C&EE 110

## Introduction to Probability and Statistics for Engineers

*Description:*Lecture, four hours; discussion, one hour (when scheduled); outside study, seven hours. Requisites: Mathematics 32A, 33A. Recommended: course M20. Introduction to fundamental concepts and applications of probability and statistics in civil engineering, with focus on how these concepts are used in experimental design and sampling, data analysis, risk and reliability analysis, and project design under uncertainty. Topics include basic probability concepts, random variables and analytical probability distributions, functions of random variables, estimating parameters from observational data, regression, hypothesis testing, and Bayesian concepts. Letter grading.

*Units:*4.0

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**Most Helpful Review**

Spring 2024 - Professor Droguett is one of the best professors in the civil engineering department. His midterm for this class was extremely fair and he thus made the final a bit more difficult, but managable. Homeworks were based off the discussions so as long as you reviewed the discussion worksheets you were solid in the class. Lectures were useful as getting an introduction to the material while the discussions solidified the topics. Overall I would definitely recommend others to take this class with Professor Droguett.

**Most Helpful Review**

Spring 2020 - Pretty easy material and useful lectures. I took her during the quarantine quarter so I don't know if she normally uses slides, but literally everything you need to know for the homework and the tests is covered in them. Lectures can get kind of boring when she spends a really long time solving a pretty simple problem, but concise solutions were uploaded for every lecture example. The lecture slides and their solutions were very organized and helpful in solving the homework problems. Homework assignments were pretty easy and most of them only took a couple of hours. The tests are easy and exactly the same as the homework; last year's midterm and final questions were on some of the homework assignments this year. The mean of the midterm was 92.8% and the median was 95.2%; clearly not very hard. The material is pretty interesting too. I had no experience with statistics and never used any source of information other than her slides, only studied by spending a couple hours on homework each week and reading through her slides before the test to copy down the important formulas for my cheat sheet, and looked through the sample test and homework solutions before the test. I did just fine and would highly recommend this class.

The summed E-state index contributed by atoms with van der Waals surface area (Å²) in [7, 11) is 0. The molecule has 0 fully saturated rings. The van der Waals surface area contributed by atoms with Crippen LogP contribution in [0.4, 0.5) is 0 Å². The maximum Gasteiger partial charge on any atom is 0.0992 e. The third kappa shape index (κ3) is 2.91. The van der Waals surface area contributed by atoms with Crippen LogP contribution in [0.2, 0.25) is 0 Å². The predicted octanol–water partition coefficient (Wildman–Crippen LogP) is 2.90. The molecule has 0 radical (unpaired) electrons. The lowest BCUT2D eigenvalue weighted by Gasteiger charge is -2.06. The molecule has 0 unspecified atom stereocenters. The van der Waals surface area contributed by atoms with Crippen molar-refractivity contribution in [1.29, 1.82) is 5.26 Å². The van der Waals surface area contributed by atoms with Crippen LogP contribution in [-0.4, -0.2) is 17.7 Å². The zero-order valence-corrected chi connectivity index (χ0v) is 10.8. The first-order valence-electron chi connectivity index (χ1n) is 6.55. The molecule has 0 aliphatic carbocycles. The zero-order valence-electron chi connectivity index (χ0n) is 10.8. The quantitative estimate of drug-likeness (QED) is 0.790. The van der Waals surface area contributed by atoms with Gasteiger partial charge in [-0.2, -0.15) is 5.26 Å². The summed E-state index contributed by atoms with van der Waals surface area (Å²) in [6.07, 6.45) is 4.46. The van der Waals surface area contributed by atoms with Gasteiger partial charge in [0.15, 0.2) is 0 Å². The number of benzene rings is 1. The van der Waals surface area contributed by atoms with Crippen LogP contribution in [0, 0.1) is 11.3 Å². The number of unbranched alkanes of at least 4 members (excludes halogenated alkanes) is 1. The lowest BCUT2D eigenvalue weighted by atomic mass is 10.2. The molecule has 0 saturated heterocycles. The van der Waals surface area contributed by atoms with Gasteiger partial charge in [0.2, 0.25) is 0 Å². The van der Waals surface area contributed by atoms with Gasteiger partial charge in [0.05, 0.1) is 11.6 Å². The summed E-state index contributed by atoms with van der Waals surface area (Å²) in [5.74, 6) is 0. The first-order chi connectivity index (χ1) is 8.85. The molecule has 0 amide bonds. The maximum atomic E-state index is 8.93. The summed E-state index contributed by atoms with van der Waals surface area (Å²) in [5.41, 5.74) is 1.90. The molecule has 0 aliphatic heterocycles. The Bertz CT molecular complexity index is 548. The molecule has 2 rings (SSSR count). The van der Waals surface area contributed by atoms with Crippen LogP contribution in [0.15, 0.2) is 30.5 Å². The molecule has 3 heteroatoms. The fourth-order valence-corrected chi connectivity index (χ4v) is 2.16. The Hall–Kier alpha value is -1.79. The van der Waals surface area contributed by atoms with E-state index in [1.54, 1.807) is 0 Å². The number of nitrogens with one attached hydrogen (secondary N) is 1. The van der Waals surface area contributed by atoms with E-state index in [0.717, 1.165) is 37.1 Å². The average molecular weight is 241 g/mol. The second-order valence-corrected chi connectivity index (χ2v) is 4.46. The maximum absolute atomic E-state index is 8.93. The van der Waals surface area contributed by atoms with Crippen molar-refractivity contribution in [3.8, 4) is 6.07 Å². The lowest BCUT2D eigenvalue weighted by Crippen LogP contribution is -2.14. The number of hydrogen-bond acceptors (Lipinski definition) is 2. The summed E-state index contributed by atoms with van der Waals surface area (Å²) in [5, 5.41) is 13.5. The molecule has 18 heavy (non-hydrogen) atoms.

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**Most Helpful Review**

Spring 2019 - This class is pretty easy, especially if you have taken a stats class before. She gives 5% participation where you answer 2-3 questions on OPT, so you have to go to class, unless your friends in class tell you to log onto OPT when its on and enter the correct answer. I believe you get 4/5 of the credit for just participating and 5/5 for a correct answer for each question. So if you get every question wrong but answer them all, you get 4% out of 5%. It doesn't impact your grade that much, but you need to go to class because of this, unless you have AP Stats credit. If you have AP stats credit, she allows you to skip class and you remove that participation category of the grade. You get one homework assignment per week and they are pretty easy and don't take long. It took me about a total of 3-5 hours per week for homework. Most of the answers are straight from Chegg, and the TAs go over the approach for each question during discussion, or at least my TA did. The midterm was pretty easy and was almost exactly like the 2017 midterm. She often asks old exam questions on the homework. So, the homework is similar difficulty to the exams. It's not hard to get full credit on the homework. If anything, you might get marked off 1 or a few points out of 100 points for each assignment. Homework is 25% of you grade, participation is 5%, midterm is 30%, and the final is 40%. The grading seemed to be straight scale with approximately 93% as an A and 90% for an A- I think. She never released the scales but I think that is what it was. She said she is not afraid to give everyone an A if they do well. For studying for exams, I recommend skimming all the lectures again and doing the example problems. Go over the past exams too if you can get a hold of them. She gives you the exams from the previous year, but not years before that. She lets you have a one sided cheat sheet for the midterm and a double sided one for the final. She offers extra credit for going in front of the class and attempting to solve a problem. You get extra credit whether it is correct or not. Also, you get extra credit for correcting her English, but I never knew anyone who got that. I never encountered her during her office hours, so I can't speak much about how helpful she is one on one. As far as her lecturing, it can be kind of boring and I often fell asleep sometimes. Her ability to lecture is okay. It is not the best, but it also isn't the worst. She uses powerpoint slides. I've had better lecturers and worse lecturers, but she's one of the better ones. She also seems very friendly and is lenient on getting extensions on homework assignments if you need them and is understanding of other accommodations like alternate exam dates if there is a legit excuse. You just need to let her know ahead of time. She claims that she, or the department (I don't remember what she said exactly), that this class will be harder next year. People wrote on the evaluations that this class is too easy, so I think they might make the class harder, so don't be surprised if this class isn't a walk in the park anymore.